photo credit:Â vivalars
This is a beginnerâ€™s guide to Commercial Real Estate Analysis, so letâ€™s cut the technical fat and get straight to the point.
Recall the following posts:
Time Value of Money – If you were offered â€˜$100 in the futureâ€™ or â€˜$100 todayâ€™, you would prefer the money today.Â Why? Because at that specified moment in the future, the offer would be â€˜$100â€™ or â€˜$100 and all the money earnedâ€™.Â Simply, we want money today and all its Potential Earning Power (donâ€™t forget about inflation!).
Why this helps: we know money in the future is worth less than money today.
Present Value -Present Value is the current worth of a future sum given a specified discount rate.
Why this helps: present value can be applied to multiple cash flows!
And just like that we arrive at Net Present Value: the sum of *all* discounted future values (note: cash flows are often projected or assumed).
Commercial Real Estate typically requires an initial investment (or negative input) included at time zero of the calculation (often a down payment, or purchase price). Iâ€™m a very visual person, if you find any of this confusing, spend a few moments with the following graph and youâ€™ll find yourself back on track!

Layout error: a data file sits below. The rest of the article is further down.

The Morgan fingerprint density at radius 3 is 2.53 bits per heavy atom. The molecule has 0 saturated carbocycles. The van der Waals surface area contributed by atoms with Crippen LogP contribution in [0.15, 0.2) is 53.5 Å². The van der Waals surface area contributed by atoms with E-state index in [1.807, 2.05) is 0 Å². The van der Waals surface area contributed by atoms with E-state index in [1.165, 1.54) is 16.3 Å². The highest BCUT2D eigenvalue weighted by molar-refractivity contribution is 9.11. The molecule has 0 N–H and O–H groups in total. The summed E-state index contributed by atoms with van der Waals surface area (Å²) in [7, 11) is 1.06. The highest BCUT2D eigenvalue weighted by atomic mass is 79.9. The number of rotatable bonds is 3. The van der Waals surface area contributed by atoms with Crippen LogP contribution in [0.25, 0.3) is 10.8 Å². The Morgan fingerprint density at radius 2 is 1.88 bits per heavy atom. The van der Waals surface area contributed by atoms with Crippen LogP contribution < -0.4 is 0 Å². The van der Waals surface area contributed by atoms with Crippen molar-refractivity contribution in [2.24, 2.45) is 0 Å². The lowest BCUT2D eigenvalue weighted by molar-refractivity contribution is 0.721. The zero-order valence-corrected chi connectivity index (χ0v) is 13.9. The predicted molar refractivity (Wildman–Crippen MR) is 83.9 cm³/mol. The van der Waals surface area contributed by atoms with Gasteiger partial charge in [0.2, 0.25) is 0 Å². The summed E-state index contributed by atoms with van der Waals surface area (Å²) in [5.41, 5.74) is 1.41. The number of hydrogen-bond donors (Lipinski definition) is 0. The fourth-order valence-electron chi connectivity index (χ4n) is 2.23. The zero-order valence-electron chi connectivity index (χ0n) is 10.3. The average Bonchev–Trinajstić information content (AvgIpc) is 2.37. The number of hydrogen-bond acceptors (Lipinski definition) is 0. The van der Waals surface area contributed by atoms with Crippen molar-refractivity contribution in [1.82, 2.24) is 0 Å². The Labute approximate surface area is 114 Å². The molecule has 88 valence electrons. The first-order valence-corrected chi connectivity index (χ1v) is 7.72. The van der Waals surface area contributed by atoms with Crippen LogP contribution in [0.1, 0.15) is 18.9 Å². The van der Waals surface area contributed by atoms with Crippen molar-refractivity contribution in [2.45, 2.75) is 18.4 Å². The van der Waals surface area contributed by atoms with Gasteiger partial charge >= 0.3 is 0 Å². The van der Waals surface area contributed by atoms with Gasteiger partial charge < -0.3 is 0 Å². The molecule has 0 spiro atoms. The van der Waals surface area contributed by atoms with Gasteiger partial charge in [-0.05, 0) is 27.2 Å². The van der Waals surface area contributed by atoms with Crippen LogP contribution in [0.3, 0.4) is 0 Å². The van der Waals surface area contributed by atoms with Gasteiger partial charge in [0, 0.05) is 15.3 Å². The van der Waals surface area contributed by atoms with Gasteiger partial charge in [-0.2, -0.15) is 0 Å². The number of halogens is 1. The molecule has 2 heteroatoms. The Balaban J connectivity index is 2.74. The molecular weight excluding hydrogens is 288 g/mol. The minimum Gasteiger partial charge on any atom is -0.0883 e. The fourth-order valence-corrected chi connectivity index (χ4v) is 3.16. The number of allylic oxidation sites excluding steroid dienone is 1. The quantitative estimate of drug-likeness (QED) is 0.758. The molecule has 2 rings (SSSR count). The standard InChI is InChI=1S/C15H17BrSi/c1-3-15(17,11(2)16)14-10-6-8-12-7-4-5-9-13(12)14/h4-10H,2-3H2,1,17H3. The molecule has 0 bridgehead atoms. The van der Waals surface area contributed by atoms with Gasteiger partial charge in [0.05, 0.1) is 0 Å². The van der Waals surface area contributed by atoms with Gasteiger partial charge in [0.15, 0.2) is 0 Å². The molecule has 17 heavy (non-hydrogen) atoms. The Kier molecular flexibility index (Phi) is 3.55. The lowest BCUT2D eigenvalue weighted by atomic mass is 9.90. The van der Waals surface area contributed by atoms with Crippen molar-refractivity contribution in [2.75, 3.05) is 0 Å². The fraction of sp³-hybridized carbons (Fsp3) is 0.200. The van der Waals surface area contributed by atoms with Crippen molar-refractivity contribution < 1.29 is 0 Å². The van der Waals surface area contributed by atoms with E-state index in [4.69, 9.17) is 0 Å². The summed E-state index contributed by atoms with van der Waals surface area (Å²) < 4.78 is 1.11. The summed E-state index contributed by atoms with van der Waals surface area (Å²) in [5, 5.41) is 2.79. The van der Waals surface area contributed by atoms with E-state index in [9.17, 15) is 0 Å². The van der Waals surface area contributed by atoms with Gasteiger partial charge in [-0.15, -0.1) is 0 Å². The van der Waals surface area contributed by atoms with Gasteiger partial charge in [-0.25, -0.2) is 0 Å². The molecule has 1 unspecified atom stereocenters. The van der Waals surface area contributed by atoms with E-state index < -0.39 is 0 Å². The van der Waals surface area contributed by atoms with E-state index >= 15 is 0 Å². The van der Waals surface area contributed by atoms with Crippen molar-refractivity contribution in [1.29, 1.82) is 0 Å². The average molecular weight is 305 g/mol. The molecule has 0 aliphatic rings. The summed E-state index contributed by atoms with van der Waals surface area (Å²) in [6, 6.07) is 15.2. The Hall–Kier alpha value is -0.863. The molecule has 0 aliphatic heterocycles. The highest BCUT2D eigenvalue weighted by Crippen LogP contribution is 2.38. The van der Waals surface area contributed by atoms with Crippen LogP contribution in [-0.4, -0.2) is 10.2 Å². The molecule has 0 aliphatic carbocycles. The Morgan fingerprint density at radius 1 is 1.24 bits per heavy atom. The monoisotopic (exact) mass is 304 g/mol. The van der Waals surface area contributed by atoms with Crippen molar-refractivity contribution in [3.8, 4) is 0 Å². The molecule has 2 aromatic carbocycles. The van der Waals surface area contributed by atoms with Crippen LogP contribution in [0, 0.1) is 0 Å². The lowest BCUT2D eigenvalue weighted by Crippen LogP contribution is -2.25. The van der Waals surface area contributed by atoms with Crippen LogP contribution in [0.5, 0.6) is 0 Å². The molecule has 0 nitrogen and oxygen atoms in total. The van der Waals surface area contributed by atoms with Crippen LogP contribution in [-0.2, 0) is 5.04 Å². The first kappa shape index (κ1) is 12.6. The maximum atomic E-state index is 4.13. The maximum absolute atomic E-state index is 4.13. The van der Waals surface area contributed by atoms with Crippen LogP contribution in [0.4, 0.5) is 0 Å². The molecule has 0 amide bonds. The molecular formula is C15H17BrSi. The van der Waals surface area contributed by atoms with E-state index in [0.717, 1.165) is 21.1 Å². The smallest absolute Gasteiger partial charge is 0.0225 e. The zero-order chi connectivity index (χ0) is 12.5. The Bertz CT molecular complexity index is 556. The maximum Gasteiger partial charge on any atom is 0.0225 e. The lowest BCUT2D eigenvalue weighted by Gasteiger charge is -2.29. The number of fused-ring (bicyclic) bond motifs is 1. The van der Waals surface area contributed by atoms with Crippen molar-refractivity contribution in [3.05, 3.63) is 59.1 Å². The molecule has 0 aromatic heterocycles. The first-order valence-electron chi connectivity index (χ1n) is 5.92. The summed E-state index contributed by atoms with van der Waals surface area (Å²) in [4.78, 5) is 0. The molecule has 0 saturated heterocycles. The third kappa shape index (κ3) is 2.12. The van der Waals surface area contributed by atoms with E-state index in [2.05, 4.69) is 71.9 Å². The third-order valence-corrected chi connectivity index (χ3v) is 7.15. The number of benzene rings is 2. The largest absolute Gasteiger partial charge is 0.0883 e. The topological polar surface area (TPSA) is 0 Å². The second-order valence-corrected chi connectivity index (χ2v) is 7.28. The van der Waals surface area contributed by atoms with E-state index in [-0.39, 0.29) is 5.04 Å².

As you can see, Cash Flows are projected with an assumed discount rate (10%, 15%, and 20% scenarios above!) which forces each individual cash flow to a present value, and sums in the right hand column to a NPV for the entire investment.
NPV is an indicator of how much value an investment adds. In financial theory, if there is a choice between two mutually exclusive alternatives, the one yielding the higher NPV should be selected and generally speaking the following is true:
- If the NPV of an investment is greater than zero, accept!
- If the NPV of an investment is less than zero, reject!
Simple as that! A positive Net Present Value says that by investing, youâ€™ll have more theoretical money in your wallet TODAY than you would by not investing. Of course, that acceptanceÂ assumes no risk and limitless funds, but remember you’re probably tying up your money, and future cash flow isn’t always certain (but that’s what you’re being paid for!). So most of the time, you have to be picky.
We’ve put together a great excel tool to visualize the variables involved in Net Present Value (click!), and of course, it’s free.